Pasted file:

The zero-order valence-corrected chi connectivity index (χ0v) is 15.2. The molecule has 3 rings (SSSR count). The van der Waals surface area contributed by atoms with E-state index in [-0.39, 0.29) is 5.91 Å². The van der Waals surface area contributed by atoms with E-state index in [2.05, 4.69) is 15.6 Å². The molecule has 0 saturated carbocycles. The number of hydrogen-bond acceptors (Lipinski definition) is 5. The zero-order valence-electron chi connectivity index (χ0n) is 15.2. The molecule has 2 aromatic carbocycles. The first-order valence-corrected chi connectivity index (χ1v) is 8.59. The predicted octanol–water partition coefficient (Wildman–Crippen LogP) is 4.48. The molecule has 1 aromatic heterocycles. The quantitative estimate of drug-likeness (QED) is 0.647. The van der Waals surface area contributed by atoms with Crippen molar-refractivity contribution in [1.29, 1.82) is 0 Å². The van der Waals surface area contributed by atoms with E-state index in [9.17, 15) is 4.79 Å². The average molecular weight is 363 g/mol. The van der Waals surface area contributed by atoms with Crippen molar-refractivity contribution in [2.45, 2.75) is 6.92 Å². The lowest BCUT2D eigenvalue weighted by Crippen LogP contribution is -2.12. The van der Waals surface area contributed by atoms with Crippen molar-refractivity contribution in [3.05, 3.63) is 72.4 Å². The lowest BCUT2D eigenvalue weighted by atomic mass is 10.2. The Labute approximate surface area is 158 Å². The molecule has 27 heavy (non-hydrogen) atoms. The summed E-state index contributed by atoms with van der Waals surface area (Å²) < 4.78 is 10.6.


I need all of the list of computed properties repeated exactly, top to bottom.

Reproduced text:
The zero-order valence-corrected chi connectivity index (χ0v) is 15.2. The molecule has 3 rings (SSSR count). The van der Waals surface area contributed by atoms with E-state index in [-0.39, 0.29) is 5.91 Å². The van der Waals surface area contributed by atoms with E-state index in [2.05, 4.69) is 15.6 Å². The molecule has 0 saturated carbocycles. The number of hydrogen-bond acceptors (Lipinski definition) is 5. The zero-order valence-electron chi connectivity index (χ0n) is 15.2. The molecule has 2 aromatic carbocycles. The first-order valence-corrected chi connectivity index (χ1v) is 8.59. The predicted octanol–water partition coefficient (Wildman–Crippen LogP) is 4.48. The molecule has 1 aromatic heterocycles. The quantitative estimate of drug-likeness (QED) is 0.647. The van der Waals surface area contributed by atoms with Crippen molar-refractivity contribution in [1.29, 1.82) is 0 Å². The van der Waals surface area contributed by atoms with E-state index in [9.17, 15) is 4.79 Å². The average molecular weight is 363 g/mol. The van der Waals surface area contributed by atoms with Crippen molar-refractivity contribution in [2.45, 2.75) is 6.92 Å². The lowest BCUT2D eigenvalue weighted by Crippen LogP contribution is -2.12. The van der Waals surface area contributed by atoms with Crippen molar-refractivity contribution in [3.05, 3.63) is 72.4 Å². The lowest BCUT2D eigenvalue weighted by atomic mass is 10.2. The Labute approximate surface area is 158 Å². The molecule has 27 heavy (non-hydrogen) atoms. The summed E-state index contributed by atoms with van der Waals surface area (Å²) < 4.78 is 10.6.